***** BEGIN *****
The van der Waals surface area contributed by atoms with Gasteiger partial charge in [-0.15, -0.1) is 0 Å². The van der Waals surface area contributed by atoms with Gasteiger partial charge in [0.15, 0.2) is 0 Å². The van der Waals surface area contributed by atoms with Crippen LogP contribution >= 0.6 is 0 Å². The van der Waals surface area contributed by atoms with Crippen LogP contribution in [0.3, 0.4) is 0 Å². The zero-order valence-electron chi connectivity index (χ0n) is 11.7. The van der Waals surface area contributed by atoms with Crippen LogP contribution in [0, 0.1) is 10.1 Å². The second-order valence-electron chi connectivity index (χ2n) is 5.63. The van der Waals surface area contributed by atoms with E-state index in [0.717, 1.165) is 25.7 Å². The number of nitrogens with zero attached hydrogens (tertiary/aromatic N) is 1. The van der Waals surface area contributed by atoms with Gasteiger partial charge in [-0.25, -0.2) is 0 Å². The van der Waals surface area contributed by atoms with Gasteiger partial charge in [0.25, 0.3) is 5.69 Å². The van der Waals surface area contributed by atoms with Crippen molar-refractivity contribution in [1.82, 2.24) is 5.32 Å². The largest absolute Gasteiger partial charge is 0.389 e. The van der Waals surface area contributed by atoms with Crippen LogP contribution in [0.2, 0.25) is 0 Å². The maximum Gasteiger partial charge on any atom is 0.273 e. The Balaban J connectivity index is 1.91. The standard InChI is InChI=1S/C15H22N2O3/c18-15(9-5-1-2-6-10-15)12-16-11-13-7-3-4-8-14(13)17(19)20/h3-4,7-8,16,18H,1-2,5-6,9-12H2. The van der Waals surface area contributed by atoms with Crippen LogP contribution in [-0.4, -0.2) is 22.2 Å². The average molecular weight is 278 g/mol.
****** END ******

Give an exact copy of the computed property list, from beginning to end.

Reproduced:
The van der Waals surface area contributed by atoms with Gasteiger partial charge in [-0.15, -0.1) is 0 Å². The van der Waals surface area contributed by atoms with Gasteiger partial charge in [0.15, 0.2) is 0 Å². The van der Waals surface area contributed by atoms with Crippen LogP contribution >= 0.6 is 0 Å². The van der Waals surface area contributed by atoms with Crippen LogP contribution in [0.3, 0.4) is 0 Å². The zero-order valence-electron chi connectivity index (χ0n) is 11.7. The van der Waals surface area contributed by atoms with Crippen LogP contribution in [0, 0.1) is 10.1 Å². The second-order valence-electron chi connectivity index (χ2n) is 5.63. The van der Waals surface area contributed by atoms with E-state index in [0.717, 1.165) is 25.7 Å². The number of nitrogens with zero attached hydrogens (tertiary/aromatic N) is 1. The van der Waals surface area contributed by atoms with Gasteiger partial charge in [-0.25, -0.2) is 0 Å². The van der Waals surface area contributed by atoms with Gasteiger partial charge in [0.25, 0.3) is 5.69 Å². The van der Waals surface area contributed by atoms with Crippen molar-refractivity contribution in [1.82, 2.24) is 5.32 Å². The largest absolute Gasteiger partial charge is 0.389 e. The van der Waals surface area contributed by atoms with Crippen LogP contribution in [0.2, 0.25) is 0 Å². The maximum Gasteiger partial charge on any atom is 0.273 e. The Balaban J connectivity index is 1.91. The standard InChI is InChI=1S/C15H22N2O3/c18-15(9-5-1-2-6-10-15)12-16-11-13-7-3-4-8-14(13)17(19)20/h3-4,7-8,16,18H,1-2,5-6,9-12H2. The van der Waals surface area contributed by atoms with Crippen LogP contribution in [-0.4, -0.2) is 22.2 Å². The average molecular weight is 278 g/mol.